The geophysicists Gidon Eschel and Pamela Martin have estimated that if every American reduced meat consumption by just 20%, the greenhouse gas savings would be the same as if we all switched from a normal sedan to a hybrid Prius.

I’ve really become a fan of Ecocentric blog on Time.com. Here’s some highlights:

Bryan Walsh on the  claim by climatologists that we are woefully underestimating the CO2 cuts necessary to stabilize temperature:

Hoffert estimates that maintaining global economic growth while keeping atmospheric CO2 concentrations below the magic 450 ppm number—which some environmentalists say is still too high—would require the production of approximately 30 terawatts of carbon-neutral power by 2050. (That’s terawatt as in “one trillion watts,” as in 826 times more energy than you’d need to send Marty McFly’s DeLorean back to 1985.) But we have yet to produce a single terawatt of carbon-free energy, and given the gridlock in the U.S. over climate and energy policy, I can’t say we’re moving in the right direction either…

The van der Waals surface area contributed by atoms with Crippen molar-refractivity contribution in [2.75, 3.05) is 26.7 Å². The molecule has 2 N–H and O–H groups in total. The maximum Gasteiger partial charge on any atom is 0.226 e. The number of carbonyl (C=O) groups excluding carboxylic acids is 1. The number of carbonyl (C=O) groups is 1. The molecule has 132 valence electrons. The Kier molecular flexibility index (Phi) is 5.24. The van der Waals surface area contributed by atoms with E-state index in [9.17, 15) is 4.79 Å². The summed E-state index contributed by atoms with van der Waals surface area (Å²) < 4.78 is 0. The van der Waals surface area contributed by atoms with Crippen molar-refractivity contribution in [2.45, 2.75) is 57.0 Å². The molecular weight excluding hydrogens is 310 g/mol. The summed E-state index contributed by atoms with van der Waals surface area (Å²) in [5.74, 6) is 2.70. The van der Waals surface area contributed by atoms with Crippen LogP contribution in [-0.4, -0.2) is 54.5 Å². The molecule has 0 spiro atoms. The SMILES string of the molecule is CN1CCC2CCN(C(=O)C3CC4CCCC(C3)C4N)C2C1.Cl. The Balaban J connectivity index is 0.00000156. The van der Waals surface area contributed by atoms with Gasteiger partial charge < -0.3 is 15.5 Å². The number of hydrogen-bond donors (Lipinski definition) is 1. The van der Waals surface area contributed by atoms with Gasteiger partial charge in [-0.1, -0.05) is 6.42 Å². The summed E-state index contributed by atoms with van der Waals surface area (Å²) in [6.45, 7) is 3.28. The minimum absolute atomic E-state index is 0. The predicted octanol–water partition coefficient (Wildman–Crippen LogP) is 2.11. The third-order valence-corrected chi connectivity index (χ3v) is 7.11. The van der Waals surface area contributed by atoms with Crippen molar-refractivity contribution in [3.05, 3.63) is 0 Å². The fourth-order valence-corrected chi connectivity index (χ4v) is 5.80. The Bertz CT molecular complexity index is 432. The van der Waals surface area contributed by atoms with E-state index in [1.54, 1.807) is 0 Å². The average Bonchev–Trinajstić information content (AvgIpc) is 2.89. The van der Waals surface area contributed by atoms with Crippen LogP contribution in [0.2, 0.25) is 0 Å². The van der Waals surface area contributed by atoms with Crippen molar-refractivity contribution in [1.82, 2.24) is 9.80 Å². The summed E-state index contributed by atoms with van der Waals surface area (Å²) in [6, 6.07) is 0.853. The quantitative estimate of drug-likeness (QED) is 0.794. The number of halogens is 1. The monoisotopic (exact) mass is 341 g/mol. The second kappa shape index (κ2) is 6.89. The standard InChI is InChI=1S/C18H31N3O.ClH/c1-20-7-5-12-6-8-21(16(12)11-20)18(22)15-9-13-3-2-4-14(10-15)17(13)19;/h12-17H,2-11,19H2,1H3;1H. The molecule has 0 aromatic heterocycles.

Here’s another gloomy assessment by Ken Caldeira from the same article:

Because most of the threat from climate change will come from energy infrastructure we have yet to build, it is critically important that we build the right stuff now – that is, low carbon emission energy technologies. We have a gas station infrastructure but not a battery recharging infrastructure. This makes it easier to sell new gasoline powered cars than new electric cars. Thus there are infrastructural commitments that go beyond our calculation of future CO2 emissions embodied in existing devices.

In another  piece, Walsh mentions that

The vast oceans—which cover some 70% of the planet, a familiar figure but one that’s difficult to really grip—hold 50 times more carbon than the atmosphere, and since the mid-20th centuries the oceans have absorbed some 18 times more of the excess heat from global warming than the atmosphere has.

This can be illustrated in an amazing video demo using a water balloon. (At about the 3 minute mark).

Speaking of videos, Mark Fiore has been doing some amazing satirical vids about oil and fossil fuels: Drill, Baby, Drill (produced in 2008, but prescient about the BP spill). Vote for Oil, Little Green Videos (my fave quote: “We love it when our environmental disasters have good visuals, little submarines and crying tourists to make even better. You just don’t get that kind of TV with some kind of dead zone in the Gulf” ), and Little Green Man. Here are two other parody videos: Coalergy and Clean Coal Air Freshener.